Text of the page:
Repairs and improvements to the Chester Castle Square entrance have now been completed following extensive conservation work to restore the historic Propylaeum.
The 200-year-old sandstone structure is a magnificent gateway originally modelled on the Acropolis in Greece and designed by Chester based architect Thomas Harrison.
Work began on the structure in 1811 and was finished in 1815.
Vehicle access through the Propylaeum was closed during the much needed refurbishment work.
Following the success of the temporary entrance and exit on Castle Street to the court buildings and the University of Chester it has been decided to continue using this on a permanent basis.
The entrance through the Propylaeum will be maintained for pedestrians and emergency access which will protect the refurbished structure providing a better opportunity to showcase one of Chester’s most significant Grade 1 listed heritage assets in its own right, rather than return it to its former role as a car park entrance.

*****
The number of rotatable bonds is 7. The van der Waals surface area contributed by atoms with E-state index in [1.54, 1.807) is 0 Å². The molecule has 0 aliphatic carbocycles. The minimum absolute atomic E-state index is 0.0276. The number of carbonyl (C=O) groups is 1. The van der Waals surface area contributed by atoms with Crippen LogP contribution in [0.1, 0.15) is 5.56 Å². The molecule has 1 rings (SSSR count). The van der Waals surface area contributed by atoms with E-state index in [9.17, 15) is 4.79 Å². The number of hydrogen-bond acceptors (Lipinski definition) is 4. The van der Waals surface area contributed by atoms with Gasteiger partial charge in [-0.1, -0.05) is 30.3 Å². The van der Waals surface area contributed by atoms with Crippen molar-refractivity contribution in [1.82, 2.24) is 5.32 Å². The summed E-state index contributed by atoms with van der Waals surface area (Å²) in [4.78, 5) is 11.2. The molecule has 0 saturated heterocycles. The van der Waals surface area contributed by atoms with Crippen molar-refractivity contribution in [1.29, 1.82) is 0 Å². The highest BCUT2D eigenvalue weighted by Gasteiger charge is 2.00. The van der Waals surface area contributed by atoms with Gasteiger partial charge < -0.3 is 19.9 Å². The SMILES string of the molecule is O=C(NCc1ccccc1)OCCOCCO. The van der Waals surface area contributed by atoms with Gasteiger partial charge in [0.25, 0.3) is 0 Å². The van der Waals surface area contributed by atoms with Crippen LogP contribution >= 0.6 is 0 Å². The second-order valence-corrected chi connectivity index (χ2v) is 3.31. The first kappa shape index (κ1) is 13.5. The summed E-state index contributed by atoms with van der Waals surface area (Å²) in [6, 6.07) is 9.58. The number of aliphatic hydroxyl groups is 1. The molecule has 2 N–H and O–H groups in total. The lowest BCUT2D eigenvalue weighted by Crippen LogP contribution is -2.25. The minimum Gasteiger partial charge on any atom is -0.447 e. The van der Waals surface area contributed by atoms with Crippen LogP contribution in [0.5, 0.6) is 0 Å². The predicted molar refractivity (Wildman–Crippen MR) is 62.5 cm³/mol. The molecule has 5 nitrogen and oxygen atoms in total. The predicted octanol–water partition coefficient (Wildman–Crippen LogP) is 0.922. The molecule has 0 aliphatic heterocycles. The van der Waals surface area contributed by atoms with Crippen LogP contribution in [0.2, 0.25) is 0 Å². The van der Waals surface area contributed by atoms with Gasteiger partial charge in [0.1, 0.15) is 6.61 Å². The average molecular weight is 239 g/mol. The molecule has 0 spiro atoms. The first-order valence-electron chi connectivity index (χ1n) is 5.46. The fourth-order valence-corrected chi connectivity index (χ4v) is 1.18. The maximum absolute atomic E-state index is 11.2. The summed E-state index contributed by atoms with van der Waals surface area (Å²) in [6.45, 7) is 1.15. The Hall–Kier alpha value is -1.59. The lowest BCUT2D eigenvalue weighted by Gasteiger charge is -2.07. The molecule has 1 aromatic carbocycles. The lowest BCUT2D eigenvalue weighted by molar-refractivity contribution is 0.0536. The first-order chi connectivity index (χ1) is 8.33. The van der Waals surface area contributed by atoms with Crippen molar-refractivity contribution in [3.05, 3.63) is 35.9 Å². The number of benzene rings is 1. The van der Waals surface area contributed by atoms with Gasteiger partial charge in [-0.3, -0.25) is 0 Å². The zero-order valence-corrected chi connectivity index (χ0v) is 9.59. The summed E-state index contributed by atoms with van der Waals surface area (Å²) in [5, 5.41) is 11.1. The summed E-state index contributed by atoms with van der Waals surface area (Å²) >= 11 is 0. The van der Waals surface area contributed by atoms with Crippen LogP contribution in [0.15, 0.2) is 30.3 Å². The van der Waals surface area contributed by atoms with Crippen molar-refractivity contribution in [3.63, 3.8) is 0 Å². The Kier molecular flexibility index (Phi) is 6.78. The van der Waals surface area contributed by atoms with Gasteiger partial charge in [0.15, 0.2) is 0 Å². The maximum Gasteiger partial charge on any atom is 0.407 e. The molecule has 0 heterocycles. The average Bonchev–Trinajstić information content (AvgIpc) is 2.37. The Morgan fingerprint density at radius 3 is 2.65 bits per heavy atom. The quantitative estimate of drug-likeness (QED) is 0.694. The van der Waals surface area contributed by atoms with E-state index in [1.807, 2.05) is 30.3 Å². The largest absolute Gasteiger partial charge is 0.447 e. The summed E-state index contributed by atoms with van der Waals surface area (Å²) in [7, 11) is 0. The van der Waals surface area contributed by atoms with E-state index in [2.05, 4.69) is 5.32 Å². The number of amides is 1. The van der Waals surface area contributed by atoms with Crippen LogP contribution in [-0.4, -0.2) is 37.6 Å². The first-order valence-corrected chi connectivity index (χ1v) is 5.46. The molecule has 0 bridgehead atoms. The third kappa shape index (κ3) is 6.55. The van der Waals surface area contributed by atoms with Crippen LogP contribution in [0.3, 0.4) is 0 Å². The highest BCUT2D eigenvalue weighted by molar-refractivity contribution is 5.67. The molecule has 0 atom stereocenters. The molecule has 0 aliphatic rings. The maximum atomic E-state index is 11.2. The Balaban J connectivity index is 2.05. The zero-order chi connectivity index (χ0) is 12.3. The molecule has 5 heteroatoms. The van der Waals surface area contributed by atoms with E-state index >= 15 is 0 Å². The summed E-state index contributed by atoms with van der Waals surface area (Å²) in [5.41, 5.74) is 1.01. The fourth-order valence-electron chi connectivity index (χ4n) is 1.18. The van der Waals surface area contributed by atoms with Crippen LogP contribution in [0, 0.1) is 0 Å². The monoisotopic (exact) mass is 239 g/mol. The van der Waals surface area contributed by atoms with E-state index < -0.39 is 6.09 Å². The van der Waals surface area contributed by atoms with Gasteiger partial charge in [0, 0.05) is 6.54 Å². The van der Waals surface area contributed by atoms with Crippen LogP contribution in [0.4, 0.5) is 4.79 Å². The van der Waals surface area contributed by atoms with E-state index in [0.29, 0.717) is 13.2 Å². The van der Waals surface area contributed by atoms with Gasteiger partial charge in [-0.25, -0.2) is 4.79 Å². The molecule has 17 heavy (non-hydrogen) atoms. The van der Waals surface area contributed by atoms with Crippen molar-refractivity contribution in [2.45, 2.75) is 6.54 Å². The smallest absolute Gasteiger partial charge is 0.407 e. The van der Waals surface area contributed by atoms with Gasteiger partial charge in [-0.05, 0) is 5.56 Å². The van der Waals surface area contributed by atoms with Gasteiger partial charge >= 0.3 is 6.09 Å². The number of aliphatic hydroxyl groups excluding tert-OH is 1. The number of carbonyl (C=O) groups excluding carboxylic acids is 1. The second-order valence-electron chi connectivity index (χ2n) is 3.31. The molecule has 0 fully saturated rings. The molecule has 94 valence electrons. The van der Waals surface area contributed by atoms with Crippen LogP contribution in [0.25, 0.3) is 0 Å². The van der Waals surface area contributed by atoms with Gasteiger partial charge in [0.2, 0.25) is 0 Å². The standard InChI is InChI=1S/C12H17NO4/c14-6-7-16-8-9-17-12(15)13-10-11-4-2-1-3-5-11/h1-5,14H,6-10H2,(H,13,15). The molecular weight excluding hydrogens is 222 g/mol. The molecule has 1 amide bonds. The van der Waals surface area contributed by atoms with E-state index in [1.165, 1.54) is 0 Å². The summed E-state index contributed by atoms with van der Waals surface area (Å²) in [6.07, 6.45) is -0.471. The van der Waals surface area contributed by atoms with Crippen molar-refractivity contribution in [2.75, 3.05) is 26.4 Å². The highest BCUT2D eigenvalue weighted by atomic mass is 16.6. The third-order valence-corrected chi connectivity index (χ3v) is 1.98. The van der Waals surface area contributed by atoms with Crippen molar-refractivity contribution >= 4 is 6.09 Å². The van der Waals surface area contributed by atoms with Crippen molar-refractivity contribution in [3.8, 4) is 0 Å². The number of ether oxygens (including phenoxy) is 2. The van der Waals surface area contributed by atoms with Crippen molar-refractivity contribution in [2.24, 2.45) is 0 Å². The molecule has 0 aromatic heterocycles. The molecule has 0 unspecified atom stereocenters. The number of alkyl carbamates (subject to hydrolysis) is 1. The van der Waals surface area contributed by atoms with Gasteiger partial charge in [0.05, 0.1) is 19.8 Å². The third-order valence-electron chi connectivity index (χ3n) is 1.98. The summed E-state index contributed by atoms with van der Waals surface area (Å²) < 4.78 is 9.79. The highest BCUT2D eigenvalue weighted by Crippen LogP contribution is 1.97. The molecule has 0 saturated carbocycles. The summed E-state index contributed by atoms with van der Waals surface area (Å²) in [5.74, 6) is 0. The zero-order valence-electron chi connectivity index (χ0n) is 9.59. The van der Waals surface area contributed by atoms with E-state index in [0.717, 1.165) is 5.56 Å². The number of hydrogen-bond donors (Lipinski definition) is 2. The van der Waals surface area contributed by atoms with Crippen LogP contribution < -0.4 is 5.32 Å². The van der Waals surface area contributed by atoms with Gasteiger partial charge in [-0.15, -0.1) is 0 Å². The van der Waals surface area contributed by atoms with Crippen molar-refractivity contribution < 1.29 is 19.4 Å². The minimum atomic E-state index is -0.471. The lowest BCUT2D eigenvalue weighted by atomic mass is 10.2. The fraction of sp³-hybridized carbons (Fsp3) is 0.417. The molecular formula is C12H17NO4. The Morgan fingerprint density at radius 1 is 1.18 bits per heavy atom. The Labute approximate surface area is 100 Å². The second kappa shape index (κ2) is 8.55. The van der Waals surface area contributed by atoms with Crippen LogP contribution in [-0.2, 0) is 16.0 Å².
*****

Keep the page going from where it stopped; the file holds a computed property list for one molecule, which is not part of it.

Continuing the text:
Cabinet member for communities and wellbeing Cllr Louise Gittins said: “This building was formerly on the Historic England ‘At Risk’ register, so to have been able to restore it to its original glory is fantastic for the city of Chester. I would like to thank Historic England and WREN for their grants in making it possible.”
Grosvenor Construction Ltd, specialist building conservation contractors, worked with structural engineers Ramboll, specialists in the repair of historic structures. The work was overseen by Historic England, to ensure a sympathetic restoration was carried out.